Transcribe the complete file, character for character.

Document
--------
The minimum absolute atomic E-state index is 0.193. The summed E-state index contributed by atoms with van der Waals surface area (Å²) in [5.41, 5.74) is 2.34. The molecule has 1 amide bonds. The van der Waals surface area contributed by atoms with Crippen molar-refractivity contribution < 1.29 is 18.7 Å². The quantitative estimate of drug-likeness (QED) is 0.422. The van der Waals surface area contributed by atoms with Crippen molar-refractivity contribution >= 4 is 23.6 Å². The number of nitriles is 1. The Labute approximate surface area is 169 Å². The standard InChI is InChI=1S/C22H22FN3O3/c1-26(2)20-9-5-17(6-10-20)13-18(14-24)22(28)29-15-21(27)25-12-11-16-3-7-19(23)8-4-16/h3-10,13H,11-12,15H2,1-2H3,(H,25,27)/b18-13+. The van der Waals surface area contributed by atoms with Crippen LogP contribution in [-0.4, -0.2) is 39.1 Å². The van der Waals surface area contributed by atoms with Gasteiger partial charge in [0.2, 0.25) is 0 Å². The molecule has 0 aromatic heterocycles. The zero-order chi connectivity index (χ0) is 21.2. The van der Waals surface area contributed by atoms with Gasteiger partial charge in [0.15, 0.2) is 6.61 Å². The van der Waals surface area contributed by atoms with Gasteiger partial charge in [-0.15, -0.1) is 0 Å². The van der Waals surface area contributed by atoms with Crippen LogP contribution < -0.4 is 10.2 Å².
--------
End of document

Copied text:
The minimum absolute atomic E-state index is 0.193. The summed E-state index contributed by atoms with van der Waals surface area (Å²) in [5.41, 5.74) is 2.34. The molecule has 1 amide bonds. The van der Waals surface area contributed by atoms with Crippen molar-refractivity contribution < 1.29 is 18.7 Å². The quantitative estimate of drug-likeness (QED) is 0.422. The van der Waals surface area contributed by atoms with Crippen molar-refractivity contribution >= 4 is 23.6 Å². The number of nitriles is 1. The Labute approximate surface area is 169 Å². The standard InChI is InChI=1S/C22H22FN3O3/c1-26(2)20-9-5-17(6-10-20)13-18(14-24)22(28)29-15-21(27)25-12-11-16-3-7-19(23)8-4-16/h3-10,13H,11-12,15H2,1-2H3,(H,25,27)/b18-13+. The van der Waals surface area contributed by atoms with Crippen LogP contribution in [-0.4, -0.2) is 39.1 Å². The van der Waals surface area contributed by atoms with Gasteiger partial charge in [0.2, 0.25) is 0 Å². The molecule has 0 aromatic heterocycles. The zero-order chi connectivity index (χ0) is 21.2. The van der Waals surface area contributed by atoms with Gasteiger partial charge in [0.15, 0.2) is 6.61 Å². The van der Waals surface area contributed by atoms with Gasteiger partial charge in [-0.15, -0.1) is 0 Å². The van der Waals surface area contributed by atoms with Crippen LogP contribution < -0.4 is 10.2 Å².